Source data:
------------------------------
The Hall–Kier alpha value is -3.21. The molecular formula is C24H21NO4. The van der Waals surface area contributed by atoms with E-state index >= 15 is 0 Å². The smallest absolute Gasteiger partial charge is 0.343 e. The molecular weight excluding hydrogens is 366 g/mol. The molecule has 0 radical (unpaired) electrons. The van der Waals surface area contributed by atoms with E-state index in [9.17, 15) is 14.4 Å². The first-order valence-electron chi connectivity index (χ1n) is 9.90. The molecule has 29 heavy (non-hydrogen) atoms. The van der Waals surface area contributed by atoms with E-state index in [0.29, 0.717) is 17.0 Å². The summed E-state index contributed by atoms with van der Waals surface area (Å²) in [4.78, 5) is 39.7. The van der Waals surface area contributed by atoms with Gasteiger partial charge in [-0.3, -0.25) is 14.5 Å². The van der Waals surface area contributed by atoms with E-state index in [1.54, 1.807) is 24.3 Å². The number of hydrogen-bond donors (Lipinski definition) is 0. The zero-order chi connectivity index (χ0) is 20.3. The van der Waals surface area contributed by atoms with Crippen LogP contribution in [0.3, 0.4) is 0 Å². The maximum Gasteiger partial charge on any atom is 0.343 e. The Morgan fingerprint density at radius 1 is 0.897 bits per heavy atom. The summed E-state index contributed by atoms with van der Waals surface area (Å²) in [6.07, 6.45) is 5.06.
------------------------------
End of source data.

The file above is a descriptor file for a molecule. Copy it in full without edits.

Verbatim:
The Hall–Kier alpha value is -3.21. The molecular formula is C24H21NO4. The van der Waals surface area contributed by atoms with E-state index >= 15 is 0 Å². The smallest absolute Gasteiger partial charge is 0.343 e. The molecular weight excluding hydrogens is 366 g/mol. The molecule has 0 radical (unpaired) electrons. The van der Waals surface area contributed by atoms with E-state index in [9.17, 15) is 14.4 Å². The first-order valence-electron chi connectivity index (χ1n) is 9.90. The molecule has 29 heavy (non-hydrogen) atoms. The van der Waals surface area contributed by atoms with E-state index in [0.29, 0.717) is 17.0 Å². The summed E-state index contributed by atoms with van der Waals surface area (Å²) in [4.78, 5) is 39.7. The van der Waals surface area contributed by atoms with Gasteiger partial charge in [-0.3, -0.25) is 14.5 Å². The van der Waals surface area contributed by atoms with E-state index in [1.54, 1.807) is 24.3 Å². The number of hydrogen-bond donors (Lipinski definition) is 0. The zero-order chi connectivity index (χ0) is 20.3. The van der Waals surface area contributed by atoms with Crippen LogP contribution in [0.3, 0.4) is 0 Å². The maximum Gasteiger partial charge on any atom is 0.343 e. The Morgan fingerprint density at radius 1 is 0.897 bits per heavy atom. The summed E-state index contributed by atoms with van der Waals surface area (Å²) in [6.07, 6.45) is 5.06.